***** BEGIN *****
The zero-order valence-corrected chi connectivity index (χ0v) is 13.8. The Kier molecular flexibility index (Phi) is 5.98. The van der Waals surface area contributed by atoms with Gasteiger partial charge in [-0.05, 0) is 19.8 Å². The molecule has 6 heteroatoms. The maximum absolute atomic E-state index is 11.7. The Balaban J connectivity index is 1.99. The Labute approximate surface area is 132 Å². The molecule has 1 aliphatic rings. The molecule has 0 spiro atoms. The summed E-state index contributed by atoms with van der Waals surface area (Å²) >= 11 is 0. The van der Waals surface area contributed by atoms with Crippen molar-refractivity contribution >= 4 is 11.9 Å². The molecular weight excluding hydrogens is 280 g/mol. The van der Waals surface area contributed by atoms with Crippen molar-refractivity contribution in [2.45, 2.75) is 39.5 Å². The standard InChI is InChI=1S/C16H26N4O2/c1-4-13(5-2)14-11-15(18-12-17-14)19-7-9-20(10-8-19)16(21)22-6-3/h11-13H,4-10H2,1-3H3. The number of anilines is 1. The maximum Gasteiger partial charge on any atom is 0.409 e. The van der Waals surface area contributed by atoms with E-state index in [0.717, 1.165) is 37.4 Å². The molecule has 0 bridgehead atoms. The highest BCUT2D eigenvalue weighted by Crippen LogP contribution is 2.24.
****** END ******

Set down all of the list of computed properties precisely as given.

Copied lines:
The zero-order valence-corrected chi connectivity index (χ0v) is 13.8. The Kier molecular flexibility index (Phi) is 5.98. The van der Waals surface area contributed by atoms with Gasteiger partial charge in [-0.05, 0) is 19.8 Å². The molecule has 6 heteroatoms. The maximum absolute atomic E-state index is 11.7. The Balaban J connectivity index is 1.99. The Labute approximate surface area is 132 Å². The molecule has 1 aliphatic rings. The molecule has 0 spiro atoms. The summed E-state index contributed by atoms with van der Waals surface area (Å²) >= 11 is 0. The van der Waals surface area contributed by atoms with Crippen molar-refractivity contribution >= 4 is 11.9 Å². The molecular weight excluding hydrogens is 280 g/mol. The van der Waals surface area contributed by atoms with Crippen molar-refractivity contribution in [2.45, 2.75) is 39.5 Å². The standard InChI is InChI=1S/C16H26N4O2/c1-4-13(5-2)14-11-15(18-12-17-14)19-7-9-20(10-8-19)16(21)22-6-3/h11-13H,4-10H2,1-3H3. The number of anilines is 1. The maximum Gasteiger partial charge on any atom is 0.409 e. The van der Waals surface area contributed by atoms with E-state index in [0.717, 1.165) is 37.4 Å². The molecule has 0 bridgehead atoms. The highest BCUT2D eigenvalue weighted by Crippen LogP contribution is 2.24.